After this, the labour movement in Singapore was incorporated under the state’s control. The National Trades Union Congress (NTUC) was founded in 1961 to oppose the left-wing SATU. Since 1980, the main NTUC leader has always been a member of government. At present, the NTUC is no more than a puppet of the state and the steadily declining union memberships since the late 1970s illustrates its complete ineffectiveness and its bias against workers. Also, cheap migrant workers from Malaysia, Thailand, Indonesia, Sri Lanka, Philippines and other countries, make up more than 30 percent of the total workforce and face a variety of discrimination.


    State capitalism

    Lee Kuan Yew described himself as a socialist in the 1950s and proclaimed that the victory of the revolution in China was a great achievement for the country and its people. He said at that time, “I have always thought that a Socialist is one who believes that state planning and control would bring about the greatest benefit to the community as a whole”. But the man who led Singapore for decades used state control and planning for opposite ends – to heighten the capitalists’ profits by suppressing workers’ rights. He established a strong paternalistic state to accumulate capital and to achieve unnaturally rapid economic development.
    In the early 1960s, the Ministry of Finance took stakes in a variety of local companies in sectors like manufacturing and shipbuilding. Then in 1974 the state established Temasek Holdings to incorporate and manage these companies. Temasek has stakes in more than 60 companies including SingTel (telecom) Singapore Airlines and Singapore Power.

    Singapore’s strategic location – like Hong Kong it is surrounded by much bigger and poorer neighbours – has given the country an economic importance in Southeast Asia. While its lack of physical resources and a small domestic market have been used by the government to adopt a pro-foreign investment, export-oriented economic policy combined with state-directed investments. It makes the economy extremely vulnerable to regional and global financial shocks, just like Hong Kong. As South China Morning Post columnist Jake van der Kamp noted, “Singapore, like Hong Kong, prospers as a parasite economy” – relying on financial flows through its banking system to the wider region. This means that Singapore cannot survive by itself, and the capitalist agenda pioneered by Lee Kuan Yew in Singapore has led to crises and conflicts when there are regional or global crises. It has also meant a variety of social problems such as the tremendous difficulty in owning a house, especially for the young generation, and a worsening wealth polarisation between the rich and poor.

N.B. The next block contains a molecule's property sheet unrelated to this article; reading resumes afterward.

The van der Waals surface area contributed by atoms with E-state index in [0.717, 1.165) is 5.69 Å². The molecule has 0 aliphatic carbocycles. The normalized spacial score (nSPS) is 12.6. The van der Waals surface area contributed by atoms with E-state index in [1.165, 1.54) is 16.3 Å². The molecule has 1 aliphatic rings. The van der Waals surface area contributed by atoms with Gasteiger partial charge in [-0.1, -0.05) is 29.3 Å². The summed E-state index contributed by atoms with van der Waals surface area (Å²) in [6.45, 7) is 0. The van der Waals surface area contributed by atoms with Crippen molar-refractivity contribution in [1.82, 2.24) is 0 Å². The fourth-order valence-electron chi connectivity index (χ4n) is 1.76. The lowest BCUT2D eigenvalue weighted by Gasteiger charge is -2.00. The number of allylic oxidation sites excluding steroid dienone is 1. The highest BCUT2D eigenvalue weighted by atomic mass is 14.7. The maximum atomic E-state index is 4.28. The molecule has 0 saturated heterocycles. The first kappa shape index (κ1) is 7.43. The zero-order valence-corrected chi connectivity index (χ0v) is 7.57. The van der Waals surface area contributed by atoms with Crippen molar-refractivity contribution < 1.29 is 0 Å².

An increase in seats won by the opposition parties in the last election (2011) marked the dwindling of public confidence in Lee’s People’s Action Party (PAP) and the foundations of the state he built. Many now see this as more favourable to the millionaires and capitalists. The undemocratic approach of the PAP and the social conditions that oppress the masses have been used by the opposition parties to gain support in the elections. But, without the construction of a government that champions the needs and welfare of the common people of Singapore, their social and economic problems cannot be solved. A mass party based on a socialist programme must be established to fulfil the needs and rights of the common people of Singapore as a real alternative to the capitalist model of Lee Kuan Yew and the PAP.